Madison Library’s On the Same Page returns

The Madison Library kicked off this year’s On the Same Page event with their book giveaway Jan. 13.

Cathy Stanton, one of the librarians involved with organizing the events, said they have around 800 copies of A Room with a View by E.M. Forster. Anyone who missed the Wednesday book pickup can ask for a free copy at the main circulation desk at the library.

To go along with themes and details in the book, the library will be holding a beginning watercolor workshop, a sculpting activity, a lecture on the book, a Beethoven concert and a Wii Tennis tournament. Participants can call to reserve one of the limited seats in the watercolor workshop or get their name on the Wii Tennis tournament bracket.

On the Same Page originated from a national program called The Big Read. Stanton said that 15 years ago, the National Endowment for the Arts conducted a study which showed that those who read for fun were more often the same people who went to concerts and museums, volunteered in the community and voted. In an attempt to encourage more people to read, the organization began The Big Read.

“They would get hundreds of copies of a book out into the community for free and then have all kinds of activities and lectures and things connected to it so that people would be reading together and participating together,” Stanton said.

They offered a grant for those who wanted to run the program locally, which is exactly what the Madison Library did. When funding for the program ran out, the Madison Library could no longer use the name The Big Read and instead named their event On the Same Page.

“I like being a part of an endeavor that aims to further literacy,” said Josh Allen, a BYU-Idaho English professor set to give a lecture on A Room with a View for the reading event.

Allen has done lectures in connection with On the Same Page for several years, covering books like Alice in Wonderland, True Grit, Huck Finn, The Bridge of San Luis Rey and Sherlock Holmes.

“I really love the idea of everybody in a community coming together and talking about literature, and I just like being a part of that,” Allen said.

He said the event helps get people to read great books and look at important ideas. He believes that some of the best workers, thinkers and citizens are literate individuals.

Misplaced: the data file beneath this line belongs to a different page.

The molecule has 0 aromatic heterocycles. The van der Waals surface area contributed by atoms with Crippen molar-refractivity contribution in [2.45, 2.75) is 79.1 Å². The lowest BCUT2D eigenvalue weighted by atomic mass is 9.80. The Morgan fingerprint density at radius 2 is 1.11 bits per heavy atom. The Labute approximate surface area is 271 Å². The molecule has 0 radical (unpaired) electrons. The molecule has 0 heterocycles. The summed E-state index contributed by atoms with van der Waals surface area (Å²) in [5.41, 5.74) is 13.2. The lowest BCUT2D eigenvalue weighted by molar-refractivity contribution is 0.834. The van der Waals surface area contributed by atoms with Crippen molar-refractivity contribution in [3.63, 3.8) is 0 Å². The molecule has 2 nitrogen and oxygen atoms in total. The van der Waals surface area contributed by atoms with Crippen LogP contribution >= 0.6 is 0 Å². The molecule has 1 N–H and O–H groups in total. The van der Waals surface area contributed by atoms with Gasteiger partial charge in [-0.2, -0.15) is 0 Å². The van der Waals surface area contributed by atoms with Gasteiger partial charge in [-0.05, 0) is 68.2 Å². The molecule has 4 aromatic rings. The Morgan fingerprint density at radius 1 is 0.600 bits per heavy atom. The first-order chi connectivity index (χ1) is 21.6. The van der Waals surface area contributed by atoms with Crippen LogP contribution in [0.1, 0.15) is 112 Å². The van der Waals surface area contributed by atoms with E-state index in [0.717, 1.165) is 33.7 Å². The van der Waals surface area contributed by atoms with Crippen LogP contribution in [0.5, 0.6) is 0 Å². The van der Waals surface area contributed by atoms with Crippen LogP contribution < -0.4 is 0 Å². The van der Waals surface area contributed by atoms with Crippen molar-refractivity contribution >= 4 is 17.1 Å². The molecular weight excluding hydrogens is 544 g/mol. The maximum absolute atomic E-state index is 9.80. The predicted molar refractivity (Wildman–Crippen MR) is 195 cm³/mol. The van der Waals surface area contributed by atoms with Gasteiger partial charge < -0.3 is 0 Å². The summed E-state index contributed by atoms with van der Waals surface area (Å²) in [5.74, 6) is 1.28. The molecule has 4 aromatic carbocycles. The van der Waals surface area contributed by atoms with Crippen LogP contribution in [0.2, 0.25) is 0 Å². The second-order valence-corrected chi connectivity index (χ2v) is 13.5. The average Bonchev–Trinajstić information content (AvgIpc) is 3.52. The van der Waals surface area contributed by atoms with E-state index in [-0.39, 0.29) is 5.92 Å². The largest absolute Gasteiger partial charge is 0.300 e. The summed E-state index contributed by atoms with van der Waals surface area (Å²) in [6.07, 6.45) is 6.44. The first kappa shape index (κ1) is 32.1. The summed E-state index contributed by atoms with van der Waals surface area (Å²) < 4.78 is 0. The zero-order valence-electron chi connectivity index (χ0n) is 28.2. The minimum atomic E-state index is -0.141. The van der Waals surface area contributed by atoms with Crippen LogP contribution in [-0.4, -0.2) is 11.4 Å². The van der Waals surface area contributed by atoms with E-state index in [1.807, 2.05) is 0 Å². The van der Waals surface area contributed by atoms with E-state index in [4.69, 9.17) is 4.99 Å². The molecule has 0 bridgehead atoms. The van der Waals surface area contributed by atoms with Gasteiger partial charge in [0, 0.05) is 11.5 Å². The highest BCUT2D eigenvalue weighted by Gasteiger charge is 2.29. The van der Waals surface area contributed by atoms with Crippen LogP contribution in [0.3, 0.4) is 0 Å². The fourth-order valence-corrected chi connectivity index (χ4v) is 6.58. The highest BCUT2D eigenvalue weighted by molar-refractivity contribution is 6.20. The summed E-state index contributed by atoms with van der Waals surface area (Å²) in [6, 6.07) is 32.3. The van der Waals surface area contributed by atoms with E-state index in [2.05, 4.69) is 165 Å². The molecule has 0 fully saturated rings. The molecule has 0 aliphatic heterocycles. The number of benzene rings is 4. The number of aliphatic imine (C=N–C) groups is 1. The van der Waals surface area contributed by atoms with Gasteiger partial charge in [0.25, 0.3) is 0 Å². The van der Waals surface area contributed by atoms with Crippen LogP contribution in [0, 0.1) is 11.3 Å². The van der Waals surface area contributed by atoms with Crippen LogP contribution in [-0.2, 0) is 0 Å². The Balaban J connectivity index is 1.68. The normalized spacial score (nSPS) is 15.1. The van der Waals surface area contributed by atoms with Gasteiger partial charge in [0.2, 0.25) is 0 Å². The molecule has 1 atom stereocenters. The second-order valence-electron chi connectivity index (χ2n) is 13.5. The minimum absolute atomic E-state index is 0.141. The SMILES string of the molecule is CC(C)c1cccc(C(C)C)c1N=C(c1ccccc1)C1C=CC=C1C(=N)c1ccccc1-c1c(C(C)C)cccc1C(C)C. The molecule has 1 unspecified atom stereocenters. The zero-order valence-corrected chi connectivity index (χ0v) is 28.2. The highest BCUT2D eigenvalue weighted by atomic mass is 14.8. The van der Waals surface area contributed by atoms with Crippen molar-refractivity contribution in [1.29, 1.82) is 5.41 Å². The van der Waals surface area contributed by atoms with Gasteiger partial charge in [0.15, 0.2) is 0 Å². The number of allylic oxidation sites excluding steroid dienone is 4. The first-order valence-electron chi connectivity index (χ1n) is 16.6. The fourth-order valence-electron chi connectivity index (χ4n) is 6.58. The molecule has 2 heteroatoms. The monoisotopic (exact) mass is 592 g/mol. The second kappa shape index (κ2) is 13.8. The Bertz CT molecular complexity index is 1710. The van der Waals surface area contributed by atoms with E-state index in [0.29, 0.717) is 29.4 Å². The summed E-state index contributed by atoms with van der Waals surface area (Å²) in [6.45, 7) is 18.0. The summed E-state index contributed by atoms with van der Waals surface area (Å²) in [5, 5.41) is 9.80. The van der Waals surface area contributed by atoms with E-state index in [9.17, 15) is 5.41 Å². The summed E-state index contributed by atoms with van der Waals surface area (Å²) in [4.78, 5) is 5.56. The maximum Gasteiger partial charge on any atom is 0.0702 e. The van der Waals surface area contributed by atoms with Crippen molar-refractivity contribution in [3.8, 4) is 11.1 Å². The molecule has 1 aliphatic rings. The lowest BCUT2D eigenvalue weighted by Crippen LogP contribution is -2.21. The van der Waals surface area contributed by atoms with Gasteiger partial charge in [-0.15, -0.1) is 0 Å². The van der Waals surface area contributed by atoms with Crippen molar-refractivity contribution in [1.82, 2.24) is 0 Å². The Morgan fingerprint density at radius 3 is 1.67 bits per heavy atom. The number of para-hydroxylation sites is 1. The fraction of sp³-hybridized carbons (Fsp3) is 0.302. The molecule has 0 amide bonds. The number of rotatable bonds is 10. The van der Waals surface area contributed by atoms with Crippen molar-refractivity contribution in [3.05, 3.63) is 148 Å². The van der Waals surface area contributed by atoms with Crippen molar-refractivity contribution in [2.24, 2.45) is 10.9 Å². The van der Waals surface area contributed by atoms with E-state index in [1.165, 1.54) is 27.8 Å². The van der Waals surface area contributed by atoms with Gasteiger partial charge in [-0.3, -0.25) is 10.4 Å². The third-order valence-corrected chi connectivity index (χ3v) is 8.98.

Allen’s lecture, “Waking Up” will take place at 7 p.m. Feb. 10 in the community room of the Madison Library.

“This is a book about a woman who kind of wakes up to her surroundings,” Allen said. “She begins very much asking people to tell her what to think, and then she ends up learning to form her own opinions and learning to think for herself.”

Allen said the plot of the book involves a woman who is engaged to a man who is of a high social class and is an acceptable match when she meets a man who has rejected some of     society’s norms.

“There’s kind of a subtle humor where Forster is mocking the ridiculousness of Edwardian society and ‘high class’ behavior,” Allen said.

Stanton described the book as a romantic comedy.

“You’ll giggle through it,” she said. “There’s still definitely that meat underneath, but it’s just a delightful read.”

Stanton said A Room with a View was one of the top votes in a poll the library did last year. It tied with another book, which will be the selection for next year. She said one big factor for picking books for On the Same Page is price. They start with a large list of books that are affordable. She then begins going through and determining what kinds of activities could be done alongside the books.

“Whatever that selection is, we try to get the activities for that book really highly varied so that it will appeal to a lot of different segments of the community,” she said.

The activities associated with the book will not begin until February to allow the community time to read the book, Stanton said.

One of Stanton’s favorite memories about On the Same Page came from the year they focused on The Bridge of San Luis Rey. Stanton said she selected it in hopes that they could involve more members of the sizable Hispanic community present in the area. She wanted to involve Hispanic culture and history and sought out a dance troupe for the event’s kick off. In the process, a group was formed to perform for the event.

Stanton said she saw a dramatic change in one man in particular who used to come into the library to play video games. He looked like he was headed for trouble, but she said she saw a transformation once he got involved with the dance troupe.

“The way he walked, the way he carried himself — really it was just incredible,” she said.

Stanton still finds herself choking up when recalling the story.

“Sometimes our stuff can seem like silliness, but it really can impact people’s lives,” she said.

For more information about participating in On the Same Page or volunteering at the events, contact the Madison Library at (208) 356-3461.

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